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Sat 12 Mar 2016 12:59 AM

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Squeeze on UAE's airspace intensifies in February

Air traffic movements exceed 72,500, up nearly 5%, as concerns mounts about congestion in MidEast skies

Squeeze on UAE's airspace intensifies in February
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Total air traffic movements in UAE airspace reached 72,510 last month, a rise of nearly 5 percent year-on-year, as the squeeze on airspace continued.

According to the Sheikh Zayed Air Navigation Centre's latest report, air traffic movements in the UAE witnessed an increase of 4.8 percent in February compared to the same period last year.

The February report indicated that Dubai ranked first with 32,893 air traffic movement. Over flights stood second at 12,777 air traffic movements while Abu Dhabi ranked third with 12,304 air traffic movements.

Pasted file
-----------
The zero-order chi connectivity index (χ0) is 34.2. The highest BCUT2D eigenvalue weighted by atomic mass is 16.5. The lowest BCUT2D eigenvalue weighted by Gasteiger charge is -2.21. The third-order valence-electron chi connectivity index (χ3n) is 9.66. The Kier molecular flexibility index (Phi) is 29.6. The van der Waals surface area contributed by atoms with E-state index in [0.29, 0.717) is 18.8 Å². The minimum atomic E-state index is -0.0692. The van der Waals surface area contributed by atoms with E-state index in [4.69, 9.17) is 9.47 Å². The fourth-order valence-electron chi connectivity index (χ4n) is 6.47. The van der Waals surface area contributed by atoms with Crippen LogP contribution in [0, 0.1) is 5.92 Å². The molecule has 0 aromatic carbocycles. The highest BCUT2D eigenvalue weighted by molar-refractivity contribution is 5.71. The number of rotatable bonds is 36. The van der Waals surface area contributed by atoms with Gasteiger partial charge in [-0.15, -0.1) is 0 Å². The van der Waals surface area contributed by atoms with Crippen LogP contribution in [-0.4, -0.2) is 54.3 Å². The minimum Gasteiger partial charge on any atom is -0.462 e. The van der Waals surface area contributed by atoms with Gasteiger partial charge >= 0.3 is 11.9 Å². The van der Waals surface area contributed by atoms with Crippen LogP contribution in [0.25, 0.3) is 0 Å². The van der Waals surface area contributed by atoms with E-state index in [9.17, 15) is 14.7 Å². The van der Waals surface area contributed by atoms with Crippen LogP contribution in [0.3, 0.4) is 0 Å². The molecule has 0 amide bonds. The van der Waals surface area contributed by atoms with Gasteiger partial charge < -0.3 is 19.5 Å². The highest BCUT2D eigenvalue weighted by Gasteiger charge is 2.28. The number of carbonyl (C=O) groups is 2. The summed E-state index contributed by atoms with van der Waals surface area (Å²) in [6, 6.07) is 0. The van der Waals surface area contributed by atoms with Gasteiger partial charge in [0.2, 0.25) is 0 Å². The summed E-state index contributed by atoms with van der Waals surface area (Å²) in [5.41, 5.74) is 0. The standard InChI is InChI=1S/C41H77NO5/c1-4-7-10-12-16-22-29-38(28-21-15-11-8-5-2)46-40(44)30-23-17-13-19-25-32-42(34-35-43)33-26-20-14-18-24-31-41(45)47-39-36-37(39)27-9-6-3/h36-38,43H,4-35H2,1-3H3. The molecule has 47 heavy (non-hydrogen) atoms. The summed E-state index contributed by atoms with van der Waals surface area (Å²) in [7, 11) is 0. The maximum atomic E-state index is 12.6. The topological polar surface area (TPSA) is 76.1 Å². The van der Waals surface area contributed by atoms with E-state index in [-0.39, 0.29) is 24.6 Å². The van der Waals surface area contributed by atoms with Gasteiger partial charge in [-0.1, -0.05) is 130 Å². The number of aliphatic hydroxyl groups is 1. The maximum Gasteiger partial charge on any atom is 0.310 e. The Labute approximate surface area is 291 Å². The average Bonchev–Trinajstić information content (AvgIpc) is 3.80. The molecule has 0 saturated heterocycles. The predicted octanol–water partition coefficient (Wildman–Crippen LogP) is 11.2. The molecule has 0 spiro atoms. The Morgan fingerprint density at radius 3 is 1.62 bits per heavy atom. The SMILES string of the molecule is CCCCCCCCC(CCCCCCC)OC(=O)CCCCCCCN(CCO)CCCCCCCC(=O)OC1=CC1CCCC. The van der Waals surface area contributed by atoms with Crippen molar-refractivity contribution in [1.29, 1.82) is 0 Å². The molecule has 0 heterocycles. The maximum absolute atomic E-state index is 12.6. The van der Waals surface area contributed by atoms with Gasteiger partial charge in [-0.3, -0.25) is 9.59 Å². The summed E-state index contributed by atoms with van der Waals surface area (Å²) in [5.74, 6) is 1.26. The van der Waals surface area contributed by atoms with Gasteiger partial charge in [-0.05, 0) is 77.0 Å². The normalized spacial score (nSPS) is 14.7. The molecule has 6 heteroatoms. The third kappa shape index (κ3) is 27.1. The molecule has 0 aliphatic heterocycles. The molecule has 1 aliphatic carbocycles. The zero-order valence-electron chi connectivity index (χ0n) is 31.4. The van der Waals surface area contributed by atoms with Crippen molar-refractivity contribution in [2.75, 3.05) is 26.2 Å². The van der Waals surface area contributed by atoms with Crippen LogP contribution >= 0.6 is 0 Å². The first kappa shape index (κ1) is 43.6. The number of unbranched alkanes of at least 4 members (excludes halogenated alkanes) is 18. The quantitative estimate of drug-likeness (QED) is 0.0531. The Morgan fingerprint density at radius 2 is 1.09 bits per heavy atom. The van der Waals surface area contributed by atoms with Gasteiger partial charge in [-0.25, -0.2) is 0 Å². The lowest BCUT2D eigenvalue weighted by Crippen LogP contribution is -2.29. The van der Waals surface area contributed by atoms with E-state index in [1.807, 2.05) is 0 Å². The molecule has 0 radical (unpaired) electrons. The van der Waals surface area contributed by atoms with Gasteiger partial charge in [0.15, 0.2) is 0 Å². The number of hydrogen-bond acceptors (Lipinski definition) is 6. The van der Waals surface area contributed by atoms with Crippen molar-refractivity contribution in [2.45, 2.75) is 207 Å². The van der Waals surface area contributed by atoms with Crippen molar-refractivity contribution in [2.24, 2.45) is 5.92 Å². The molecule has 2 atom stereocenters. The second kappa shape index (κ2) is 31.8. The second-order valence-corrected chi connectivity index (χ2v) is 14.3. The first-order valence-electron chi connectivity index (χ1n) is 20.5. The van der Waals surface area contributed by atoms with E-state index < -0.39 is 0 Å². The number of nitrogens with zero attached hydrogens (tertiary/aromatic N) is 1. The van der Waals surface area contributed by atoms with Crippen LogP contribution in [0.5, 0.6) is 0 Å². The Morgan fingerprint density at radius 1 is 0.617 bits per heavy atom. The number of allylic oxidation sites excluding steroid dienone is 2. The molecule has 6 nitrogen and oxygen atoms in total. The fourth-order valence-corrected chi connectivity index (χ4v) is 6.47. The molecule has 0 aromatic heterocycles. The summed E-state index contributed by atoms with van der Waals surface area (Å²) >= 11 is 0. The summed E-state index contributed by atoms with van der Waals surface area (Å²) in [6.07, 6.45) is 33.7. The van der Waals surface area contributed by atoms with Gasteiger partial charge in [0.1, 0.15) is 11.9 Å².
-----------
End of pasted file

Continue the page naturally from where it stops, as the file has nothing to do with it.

According to the report, air traffic movements in Sharjah International Airport totalled 6,180 movements.

Local flights between UAE airports totalled 5,948 movements. Fujairah International Airport witnessed 60 movements, Ras al-Khaimah International Airport had 484 air traffic movements and Al Ain Airport had 178 air traffic movements. Al Maktoum International Airport witnessed 2,149 movements.

The figures comes just weeks after Gulf aviation authorities were urged to engage in much more coordination to ensure that growth is not scuppered by airspace congestion.

Tony Tyler, director general and CEO of the International Air Transport Association (IATA) said last month that Gulf hubs face a challenge to continue their rapid growth.

He cautioned that "it will be a challenge to keep up infrastructure development in line with growing demand and to ensure that that skies can still operate efficiently as the industry grows".

He added: "The Gulf hubs already face a similar challenge where much more coordination in airspace management is needed."

Dubai, Doha, Abu Dhabi and Jeddah all have fast-growing airlines that feed increasing traffic into airspace already suffering congestion and delays.

Adding to the crunch is the wide use of airspace on the Arabian side of the Gulf by the military for air strikes over Iraq, Syria and Yemen - leaving narrow corridors for commercial traffic.

Latest forecasts suggest Middle East airlines will grow strongly and will see an extra 237 million passengers a year on routes to, from and within the region by 2034.

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